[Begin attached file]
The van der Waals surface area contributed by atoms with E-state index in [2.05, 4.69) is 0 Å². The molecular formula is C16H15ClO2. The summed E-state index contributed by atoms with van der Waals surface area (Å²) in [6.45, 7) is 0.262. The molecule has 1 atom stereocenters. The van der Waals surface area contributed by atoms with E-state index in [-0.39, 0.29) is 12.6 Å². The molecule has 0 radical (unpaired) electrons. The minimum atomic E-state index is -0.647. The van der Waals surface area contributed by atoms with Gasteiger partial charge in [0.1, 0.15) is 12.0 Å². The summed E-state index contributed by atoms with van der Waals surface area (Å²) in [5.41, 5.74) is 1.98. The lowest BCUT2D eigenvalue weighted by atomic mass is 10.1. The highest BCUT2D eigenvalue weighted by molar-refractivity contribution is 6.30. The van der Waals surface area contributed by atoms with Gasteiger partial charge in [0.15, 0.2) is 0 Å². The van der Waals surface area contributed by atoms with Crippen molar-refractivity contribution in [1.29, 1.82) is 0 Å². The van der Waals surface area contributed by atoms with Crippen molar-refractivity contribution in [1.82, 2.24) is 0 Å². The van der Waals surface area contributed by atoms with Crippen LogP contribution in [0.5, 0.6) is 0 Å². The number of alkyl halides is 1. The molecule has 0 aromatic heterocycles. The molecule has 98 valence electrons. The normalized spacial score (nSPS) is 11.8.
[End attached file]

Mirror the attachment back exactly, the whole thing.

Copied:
The van der Waals surface area contributed by atoms with E-state index in [2.05, 4.69) is 0 Å². The molecular formula is C16H15ClO2. The summed E-state index contributed by atoms with van der Waals surface area (Å²) in [6.45, 7) is 0.262. The molecule has 1 atom stereocenters. The van der Waals surface area contributed by atoms with E-state index in [-0.39, 0.29) is 12.6 Å². The molecule has 0 radical (unpaired) electrons. The minimum atomic E-state index is -0.647. The van der Waals surface area contributed by atoms with Gasteiger partial charge in [0.1, 0.15) is 12.0 Å². The summed E-state index contributed by atoms with van der Waals surface area (Å²) in [5.41, 5.74) is 1.98. The lowest BCUT2D eigenvalue weighted by atomic mass is 10.1. The highest BCUT2D eigenvalue weighted by molar-refractivity contribution is 6.30. The van der Waals surface area contributed by atoms with Gasteiger partial charge in [0.15, 0.2) is 0 Å². The van der Waals surface area contributed by atoms with Crippen molar-refractivity contribution in [1.29, 1.82) is 0 Å². The van der Waals surface area contributed by atoms with Crippen molar-refractivity contribution in [1.82, 2.24) is 0 Å². The van der Waals surface area contributed by atoms with Crippen LogP contribution in [0.5, 0.6) is 0 Å². The number of alkyl halides is 1. The molecule has 0 aromatic heterocycles. The molecule has 98 valence electrons. The normalized spacial score (nSPS) is 11.8.